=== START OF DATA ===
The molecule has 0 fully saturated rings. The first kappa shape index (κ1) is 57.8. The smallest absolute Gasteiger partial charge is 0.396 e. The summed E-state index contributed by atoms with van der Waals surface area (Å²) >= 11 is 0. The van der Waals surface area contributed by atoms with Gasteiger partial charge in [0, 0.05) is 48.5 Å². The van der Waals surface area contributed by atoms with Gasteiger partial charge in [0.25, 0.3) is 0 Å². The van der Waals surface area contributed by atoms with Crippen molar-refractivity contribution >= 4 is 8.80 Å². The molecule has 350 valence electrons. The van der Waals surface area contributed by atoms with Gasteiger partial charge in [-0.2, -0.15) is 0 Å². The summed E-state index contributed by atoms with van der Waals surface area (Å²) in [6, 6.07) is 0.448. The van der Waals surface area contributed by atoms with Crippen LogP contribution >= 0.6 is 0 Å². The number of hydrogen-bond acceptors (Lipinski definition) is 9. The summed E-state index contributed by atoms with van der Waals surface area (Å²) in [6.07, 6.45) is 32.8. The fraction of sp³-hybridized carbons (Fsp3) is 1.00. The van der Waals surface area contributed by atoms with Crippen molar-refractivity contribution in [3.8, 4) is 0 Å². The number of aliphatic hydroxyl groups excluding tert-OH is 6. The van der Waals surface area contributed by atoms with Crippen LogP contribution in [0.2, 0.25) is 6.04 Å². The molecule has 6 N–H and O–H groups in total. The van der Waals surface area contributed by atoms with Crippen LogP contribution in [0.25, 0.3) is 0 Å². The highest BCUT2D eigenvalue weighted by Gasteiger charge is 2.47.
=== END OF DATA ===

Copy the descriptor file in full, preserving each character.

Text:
The molecule has 0 fully saturated rings. The first kappa shape index (κ1) is 57.8. The smallest absolute Gasteiger partial charge is 0.396 e. The summed E-state index contributed by atoms with van der Waals surface area (Å²) >= 11 is 0. The van der Waals surface area contributed by atoms with Gasteiger partial charge in [0, 0.05) is 48.5 Å². The van der Waals surface area contributed by atoms with Gasteiger partial charge in [0.25, 0.3) is 0 Å². The van der Waals surface area contributed by atoms with Crippen molar-refractivity contribution >= 4 is 8.80 Å². The molecule has 350 valence electrons. The van der Waals surface area contributed by atoms with Gasteiger partial charge in [-0.2, -0.15) is 0 Å². The summed E-state index contributed by atoms with van der Waals surface area (Å²) in [6, 6.07) is 0.448. The van der Waals surface area contributed by atoms with Crippen LogP contribution >= 0.6 is 0 Å². The number of hydrogen-bond acceptors (Lipinski definition) is 9. The summed E-state index contributed by atoms with van der Waals surface area (Å²) in [6.07, 6.45) is 32.8. The fraction of sp³-hybridized carbons (Fsp3) is 1.00. The van der Waals surface area contributed by atoms with Crippen molar-refractivity contribution in [3.8, 4) is 0 Å². The number of aliphatic hydroxyl groups excluding tert-OH is 6. The van der Waals surface area contributed by atoms with Crippen LogP contribution in [0.2, 0.25) is 6.04 Å². The molecule has 6 N–H and O–H groups in total. The van der Waals surface area contributed by atoms with Crippen LogP contribution in [0.25, 0.3) is 0 Å². The highest BCUT2D eigenvalue weighted by Gasteiger charge is 2.47.